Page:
The Reagan administration has shifted momentarily from a confrontational thrust in foreign policy to one of conciliation. President Reagan has decided to make a friendly gesture to Poland. Some say that it is also a gesture toward the Soviet Union. The United States is about to lift two of the economic and financial sanctions which it took against Poland nearly two years ago.
State Department officials say that the US will agree to negotiate over a renewal of Polish fishing rights in American waters and to reopen talks on the rescheduling of Poland's massive $14 billion-plus debt to Western governments. The Reagan administration had withdrawn the fishing rights and banned the debt talks after the Polish authorities imposed martial law in December 1981.
The administration's new moves are being taken in response to the successful visit of Pope John Paul II to Poland last summer and to the release of some - but not all - Polish political prisoners. There was considerable pressure from key West European allies in favor of such moves.
The administration's decision would place the US back in line with its allies , who have been urging that the West stop giving Poland the cold shoulder and start making moves that might encourage the Polish regime to ease its hold over the Polish people.
Some expert observers see the decision as an attempt to show flexibility not only toward the Polish authorities, but also toward the Soviet Union at a time when US-Soviet relations are at a low point.
Even before the administration's decision was announced, it was denounced by Lane Kirkland, head of the AFL-CIO, who said that there should be no easing of sanctions until all political prisoners were freed, free labor unions restored, and dialogue begun between the Polish government and the Solidarity labor movement.
But administration officials may have felt it especially important to bring the US into harmony with its European allies on this issue at a time when there is much European unhappiness with the US invasion of Grenada. Mr. Kirkland argued, in obvious reference to the deployment of US troops to both Grenada and Lebanon, that this was a sign of weakness.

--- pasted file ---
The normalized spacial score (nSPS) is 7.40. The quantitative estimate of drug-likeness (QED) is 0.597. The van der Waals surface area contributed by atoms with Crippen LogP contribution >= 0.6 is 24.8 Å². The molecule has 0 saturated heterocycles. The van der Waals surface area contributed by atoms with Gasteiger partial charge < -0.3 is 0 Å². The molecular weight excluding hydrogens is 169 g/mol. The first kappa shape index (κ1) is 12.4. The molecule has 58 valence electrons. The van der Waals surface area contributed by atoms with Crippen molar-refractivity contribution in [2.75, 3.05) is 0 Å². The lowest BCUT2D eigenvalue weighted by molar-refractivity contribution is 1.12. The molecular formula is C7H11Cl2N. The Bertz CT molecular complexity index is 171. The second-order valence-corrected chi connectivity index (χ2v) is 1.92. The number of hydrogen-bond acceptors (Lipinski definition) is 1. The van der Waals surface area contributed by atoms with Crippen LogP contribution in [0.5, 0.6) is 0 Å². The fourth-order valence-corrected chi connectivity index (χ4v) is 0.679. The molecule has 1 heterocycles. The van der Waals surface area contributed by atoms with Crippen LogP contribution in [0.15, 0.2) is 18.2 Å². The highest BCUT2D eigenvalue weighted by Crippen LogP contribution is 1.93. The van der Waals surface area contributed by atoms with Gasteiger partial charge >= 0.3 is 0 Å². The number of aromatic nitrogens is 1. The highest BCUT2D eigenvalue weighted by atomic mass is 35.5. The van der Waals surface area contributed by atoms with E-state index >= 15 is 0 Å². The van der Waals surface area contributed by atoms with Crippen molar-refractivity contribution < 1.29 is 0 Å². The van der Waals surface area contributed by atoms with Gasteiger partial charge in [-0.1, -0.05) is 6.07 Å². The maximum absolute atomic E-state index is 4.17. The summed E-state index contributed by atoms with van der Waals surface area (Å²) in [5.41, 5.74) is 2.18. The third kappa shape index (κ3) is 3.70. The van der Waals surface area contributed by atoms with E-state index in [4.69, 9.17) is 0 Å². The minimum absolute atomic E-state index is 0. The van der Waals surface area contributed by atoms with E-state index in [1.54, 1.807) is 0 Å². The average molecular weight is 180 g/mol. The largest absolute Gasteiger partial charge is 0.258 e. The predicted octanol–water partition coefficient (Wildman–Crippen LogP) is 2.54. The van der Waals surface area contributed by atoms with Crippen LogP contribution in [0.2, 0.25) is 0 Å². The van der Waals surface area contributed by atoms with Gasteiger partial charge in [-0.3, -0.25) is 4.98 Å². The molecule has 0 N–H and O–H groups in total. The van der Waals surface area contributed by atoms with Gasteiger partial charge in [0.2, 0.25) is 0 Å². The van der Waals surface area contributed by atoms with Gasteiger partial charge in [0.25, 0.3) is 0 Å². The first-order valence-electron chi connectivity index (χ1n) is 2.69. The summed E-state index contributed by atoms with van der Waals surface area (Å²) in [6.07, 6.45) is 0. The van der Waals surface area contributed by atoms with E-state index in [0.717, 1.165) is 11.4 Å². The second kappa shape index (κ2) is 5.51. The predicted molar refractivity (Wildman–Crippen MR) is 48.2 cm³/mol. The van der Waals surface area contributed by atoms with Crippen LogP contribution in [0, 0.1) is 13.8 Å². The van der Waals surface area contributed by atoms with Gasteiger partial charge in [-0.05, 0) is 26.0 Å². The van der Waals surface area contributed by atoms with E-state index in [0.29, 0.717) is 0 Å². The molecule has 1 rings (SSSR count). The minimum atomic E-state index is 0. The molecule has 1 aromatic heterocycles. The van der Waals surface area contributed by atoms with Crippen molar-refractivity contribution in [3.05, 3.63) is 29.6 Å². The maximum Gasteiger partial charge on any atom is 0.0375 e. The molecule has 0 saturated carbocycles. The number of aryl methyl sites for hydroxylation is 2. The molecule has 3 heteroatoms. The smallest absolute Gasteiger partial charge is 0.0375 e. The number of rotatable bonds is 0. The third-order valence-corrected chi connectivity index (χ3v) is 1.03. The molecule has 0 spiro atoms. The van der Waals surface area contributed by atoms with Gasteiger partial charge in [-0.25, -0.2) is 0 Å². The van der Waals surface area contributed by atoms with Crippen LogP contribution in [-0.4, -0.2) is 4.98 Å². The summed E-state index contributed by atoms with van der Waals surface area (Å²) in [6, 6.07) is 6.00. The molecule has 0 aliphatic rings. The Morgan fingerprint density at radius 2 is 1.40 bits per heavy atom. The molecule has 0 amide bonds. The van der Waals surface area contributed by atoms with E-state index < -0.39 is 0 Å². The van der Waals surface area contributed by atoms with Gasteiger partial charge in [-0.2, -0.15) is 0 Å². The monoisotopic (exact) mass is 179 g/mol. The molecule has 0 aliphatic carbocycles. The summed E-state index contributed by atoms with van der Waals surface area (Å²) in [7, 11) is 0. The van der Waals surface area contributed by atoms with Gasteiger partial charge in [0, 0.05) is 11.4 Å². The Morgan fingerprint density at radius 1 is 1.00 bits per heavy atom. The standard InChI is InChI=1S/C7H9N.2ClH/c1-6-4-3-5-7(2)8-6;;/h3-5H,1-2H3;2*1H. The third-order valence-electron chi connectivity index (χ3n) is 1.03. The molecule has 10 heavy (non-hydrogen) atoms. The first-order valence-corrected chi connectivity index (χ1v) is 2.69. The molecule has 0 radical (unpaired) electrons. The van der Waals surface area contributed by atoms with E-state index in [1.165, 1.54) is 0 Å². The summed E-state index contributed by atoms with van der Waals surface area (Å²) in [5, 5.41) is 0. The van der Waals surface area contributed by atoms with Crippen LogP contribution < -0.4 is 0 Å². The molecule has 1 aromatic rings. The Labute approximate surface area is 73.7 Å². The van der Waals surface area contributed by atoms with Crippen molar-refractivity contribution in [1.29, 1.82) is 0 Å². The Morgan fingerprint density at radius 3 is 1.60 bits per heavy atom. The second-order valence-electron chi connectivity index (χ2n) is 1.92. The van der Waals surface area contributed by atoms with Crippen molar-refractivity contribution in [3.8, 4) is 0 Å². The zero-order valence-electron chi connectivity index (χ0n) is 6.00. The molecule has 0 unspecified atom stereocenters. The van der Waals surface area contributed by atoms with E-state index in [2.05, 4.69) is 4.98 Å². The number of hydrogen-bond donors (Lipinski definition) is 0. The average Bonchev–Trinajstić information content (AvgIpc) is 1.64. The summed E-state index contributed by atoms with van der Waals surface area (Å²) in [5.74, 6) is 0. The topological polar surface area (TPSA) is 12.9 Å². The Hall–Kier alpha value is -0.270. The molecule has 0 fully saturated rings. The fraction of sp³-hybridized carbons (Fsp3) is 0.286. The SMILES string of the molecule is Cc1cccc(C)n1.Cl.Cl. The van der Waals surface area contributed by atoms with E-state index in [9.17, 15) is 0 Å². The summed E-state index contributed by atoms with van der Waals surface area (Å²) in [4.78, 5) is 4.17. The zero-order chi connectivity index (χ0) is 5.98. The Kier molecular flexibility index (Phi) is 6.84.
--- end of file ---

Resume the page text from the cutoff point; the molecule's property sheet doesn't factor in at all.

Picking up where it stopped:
''If we falter in our resolve with regard to Poland, our demonstrations in force elsewhere in the world will not suffice to restore credibility . . . ,'' said Kirkland.
Agreeing with Kirkland's criticisms were Sen. Bob Kasten, the Wisconsin Republican who heads the foreign operations subcommittee of the Senate Appropriations Committee, and Richard T. Davies, a former US ambassador to Poland.
Senator Kasten argued that the liberalizing moves made so far by the Polish authorities have ''not really been significant'' and that they still hold ''large numbers of prisoners.''
Kasten, who has held hearings on the Polish debt question, said that he would try to organize opposition in the Congress to the administration's move and would explore ways of blocking it through the appropriations process.
Ambassador Davies contended that the decision was ''part of some kind of strategy to mollify the Soviet Union.''
''There will be enormous disillusionment and disappointment among the Polish people,'' Davies said. ''Up to now, Reagan had been something of a hero over there.''
But Jiri Valenta, currently on leave as coordinator of Soviet and East European Studies at the Naval Postgraduate School in Monterey, Calif., argues that the US has nothing to lose by moving in a limited way to lift sanctions against Poland.
Dr. Valenta, who is currently a fellow here at the Woodrow Wilson International Center for Scholars, is convinced that the West can influence the Polish regime only ''at the margins,'' but that it can increase its leverage over the regime by reopening talks on the debt question.
''My guess is that they will respond,'' he said. ''They might release more prisoners.''
Valenta adds, however, that it is doubtful that the regime would allow anything like a revival of the outlawed Solidarity labor union movement. He doubts that the Soviet Union would permit this.